Posted by: Loren Coleman on April 15th, 2009
Is there a new image that is proof of a big ginger cat said to be “the size of a small lion” stalking the hills of the island nation of New Zealand?
As you may recall, a year ago, reports of a mystery cat, said to look like a “lion,” had the Northland of New Zealand as the seat of much excitement.
The giant alleged wild felid, dubbed the “Kaiwaka Lion,” was seen, for example, by Kaiwaka firefighter Allan Swanson’s son Carl, 18, during an urban search and rescue exercise in a quarry at Kaiwaka, 90 minutes north of Auckland, on May 29, 2008.
Today, April 15, in Australia, the talk is of a photograph that may show a “New Zealand lion.” (Just for the record, lions are not native to New Zealand.)
While it is difficult to tell if the cryptid is even a felid mystery animal vs a canid one, it is good to, at least, have obtained some form of photographic evidence. Or, perhaps, in this case, without scale, from a distance, does this just confuse closeup sightings of larger felines with an image of a small domestic cat?
What do you see in this photograph? What is it?
A pair of Scottish tourists were surprised when they saw and photographed this cat-like animal (circled), which they claim was similar in size to an Alsatian dog (called a German shepherd in North America), near McLeays Creek on the Lindis Pass, New Zealand. Photo by Charlie Limond.
The Himalayas had their Yetis, while Canada’s Sasquatch was known informally as “Bigfoot”.
And now, the Lindis Pass hill country may – or may not – have its “Big Ginge”.
Scottish tourists Charlie and Marie Limond photographed what they described as a “lynx-sized mountain lion”, at McLeays Creek in the Lindis Pass.
“It was definitely way bigger than your domestic cat. About the size of an Alsatian dog,” Mr Limond told the Otago Daily Times yesterday.
The couple were driving along State Highway 8, through the Lindis Pass, last week, when Mr Limond said he saw the animal “out of the corner of my eye”.
They turned their car around and said they watched the big cat, about 200m away, from the roadside for about seven minutes.
“I got a real good look at it through my binoculars. Our small digital camera wasn’t able to get a decent photograph, but it was the same goldy colour as a mountain lion,” he said.
Mr Limond was unshaken in his belief he had seen a “small lion-like animal”. He based his claims on having been to Africa and seen lions at game parks.
However, Wanaka Area Department of Conservation manager Paul Hellebrekers said the couple may have sighted an extremely large feral cat.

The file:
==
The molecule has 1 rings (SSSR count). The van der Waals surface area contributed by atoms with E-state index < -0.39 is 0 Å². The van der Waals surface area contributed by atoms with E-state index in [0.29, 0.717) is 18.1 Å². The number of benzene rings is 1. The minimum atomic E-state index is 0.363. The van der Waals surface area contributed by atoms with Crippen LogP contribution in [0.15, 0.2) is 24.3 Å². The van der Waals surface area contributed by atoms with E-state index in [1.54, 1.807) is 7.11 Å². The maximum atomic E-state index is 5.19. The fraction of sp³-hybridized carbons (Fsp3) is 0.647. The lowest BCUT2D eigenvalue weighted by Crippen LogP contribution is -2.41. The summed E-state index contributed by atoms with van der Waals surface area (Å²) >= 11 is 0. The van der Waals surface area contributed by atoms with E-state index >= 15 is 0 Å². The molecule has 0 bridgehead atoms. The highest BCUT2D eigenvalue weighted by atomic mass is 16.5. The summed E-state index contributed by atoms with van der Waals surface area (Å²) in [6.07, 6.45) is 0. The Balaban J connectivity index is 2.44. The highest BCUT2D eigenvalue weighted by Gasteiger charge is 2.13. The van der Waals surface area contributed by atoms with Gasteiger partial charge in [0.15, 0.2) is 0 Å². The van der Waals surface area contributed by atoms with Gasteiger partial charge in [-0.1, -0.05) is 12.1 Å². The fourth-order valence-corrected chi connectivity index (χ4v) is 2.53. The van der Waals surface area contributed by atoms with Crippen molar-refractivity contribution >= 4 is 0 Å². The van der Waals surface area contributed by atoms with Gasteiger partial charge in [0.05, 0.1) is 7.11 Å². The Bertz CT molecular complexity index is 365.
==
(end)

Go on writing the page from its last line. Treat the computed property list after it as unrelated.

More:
“There is nothing to substantiate that we’re not just dealing with a very large cat,” he said.
Dunstan Downs Station farmer Geva Innes laughed when the Otago Daily Times contacted her to ask whether there had been any reports of a “big ginger tomcat the size of a small lion” stalking the hills.
“We shoot feral cats round here,” she said.
The feral pests often roamed the hills and grew big. Feral cats could also carry the disease toxoplasmosis, which caused abortions in sheep, she said.
“Mystery animal snapped,” by Matthew Haggart, Wed, 15 Apr 2009
The Regions: North Otago
It’s Tax Day in America. My best to everyone going through this yearly spring ritual here. If you have an extra $10 left over, please know that amount from you builds to what we need to save the museum. Do remember to…
Loren Coleman is one of the world’s leading cryptozoologists, some say “the” leading. Certainly, he is acknowledged as the current living American researcher and writer who has most popularized cryptozoology in the late 20th and early 21st centuries. Starting his fieldwork and investigations in 1960, after traveling and trekking extensively in pursuit of cryptozoological mysteries, Coleman began writing to share his experiences in 1969. An honorary member of Ivan T. Sanderson’s Society for the Investigation of the Unexplained in the 1970s, Coleman has been bestowed with similar honorary memberships of the North Idaho College Cryptozoology Club in 1983, and in subsequent years, that of the British Columbia Scientific Cryptozoology Club, CryptoSafari International, and other international organizations. He was also a Life Member and Benefactor of the International Society of Cryptozoology (now-defunct). Loren Coleman’s daily blog, as a member of the Cryptomundo Team, served as an ongoing avenue of communication for the ever-growing body of cryptozoo news from 2005 through 2013.